An AIDS vaccine similar to one tied to higher infection rates in a recently failed Merck study may soon be tested in about 3,000 people by the NIH,Bloomberg News reports.
A panel of government advisers voted 23 to 3 late last week in favor of the new study, and Anthony Fauci, director of the National Institute of Allergy and Infectious Diseases, says he would review their comments and decide "reasonably soon'' whether to proceed.
The the Merck vaccine was terminated last fall when 49 recipients became infected, compared with 33 people who received a placebo. But panel members who backed the government test said it may yield valuable data about vaccines that rely on the action of immune system cells, Bloomberg writes.
The study was reduced in size by about 50 percent after Merck's test failed, and the International AIDS Vaccine Initiative, a research and advocacy group that has helped bring six vaccines to human testing, said it wouldn't participate in the government product's test.
"If this trial goes forward, it will be the most complicated AIDS vaccine trial that any of us will ever have to explain,'' said Mitchell Warren, executive director of the AIDS Vaccine Advocacy Coalition, a non-profit advocacy group and a supporter of the trial. "We have a massive undertaking ahead of us.''
One panel member urged caution. "We're redesigning the aims of human HIV vaccine research without redesigning the vaccine,'' said Dennis Burton, an immunologist at Scripps Research Institute in La Jolla, California, who was added to the panel at the meeting. "Let's not go into a human experiment without a clear idea of what we're going to learn."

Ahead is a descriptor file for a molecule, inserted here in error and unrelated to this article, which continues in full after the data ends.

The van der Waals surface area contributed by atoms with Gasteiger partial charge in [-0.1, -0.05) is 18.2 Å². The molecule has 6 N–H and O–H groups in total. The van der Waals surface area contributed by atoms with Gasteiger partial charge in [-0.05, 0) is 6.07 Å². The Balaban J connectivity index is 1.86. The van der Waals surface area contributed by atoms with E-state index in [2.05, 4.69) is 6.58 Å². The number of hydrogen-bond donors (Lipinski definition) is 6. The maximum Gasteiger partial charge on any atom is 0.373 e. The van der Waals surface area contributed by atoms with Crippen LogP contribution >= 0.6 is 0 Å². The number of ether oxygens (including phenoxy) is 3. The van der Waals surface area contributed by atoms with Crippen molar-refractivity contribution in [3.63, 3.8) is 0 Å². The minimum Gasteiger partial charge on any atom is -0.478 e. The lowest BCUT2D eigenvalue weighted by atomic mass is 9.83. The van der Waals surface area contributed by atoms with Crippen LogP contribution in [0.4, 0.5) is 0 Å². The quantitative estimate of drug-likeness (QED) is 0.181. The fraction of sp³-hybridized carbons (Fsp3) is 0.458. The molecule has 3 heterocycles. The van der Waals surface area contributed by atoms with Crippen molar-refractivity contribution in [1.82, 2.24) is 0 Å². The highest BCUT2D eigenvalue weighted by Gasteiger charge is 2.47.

The failure of Merck's vaccine, called Ad5 because it contained an adenovirus, or a cold-causing germ, and is composed of genes from HIV combined with the adenovirus. All but one of the infections in the Merck trial struck men, and Merck has said that uncircumcised men and those with high levels of immunity to the adenovirus before getting Ad5 were at highest risk of catching HIV.
For safety reasons, trials of the US vaccine, called VRC after the government's Vaccine Research Center where it was developed, will include only circumcised men with no immunity to the adenovirus, according to Scott Hammer, a Columbia University infectious disease specialist who heads a group designing the trial.
Juliana McElrath, a panel member from the University of Washington and a lab director for the HIV Vaccine Trials Network, presented a follow-up analysis of some Merck vaccinated subjects who, although infected, had relatively low levels of HIV in their blood. They responded strongly to one component of the Merck vaccine. "In my experience with developing vaccines, if you get a clue in humans, you focus everything on it,'' Sadoff said in support of the test at the panel meeting.
However, Martin Delaney, founder of the San Francisco-based AIDS patient advocacy and education group Project Inform, saysthe evidence of potential benefit from Ad5 was too faint, and the risks too great, to go forward. "This is one particular trial that's going to answer some rather obscure questions that aren't going to give us an AIDS vaccine any time soon,'' he told the panel. "We ought to consider the bigger picture.''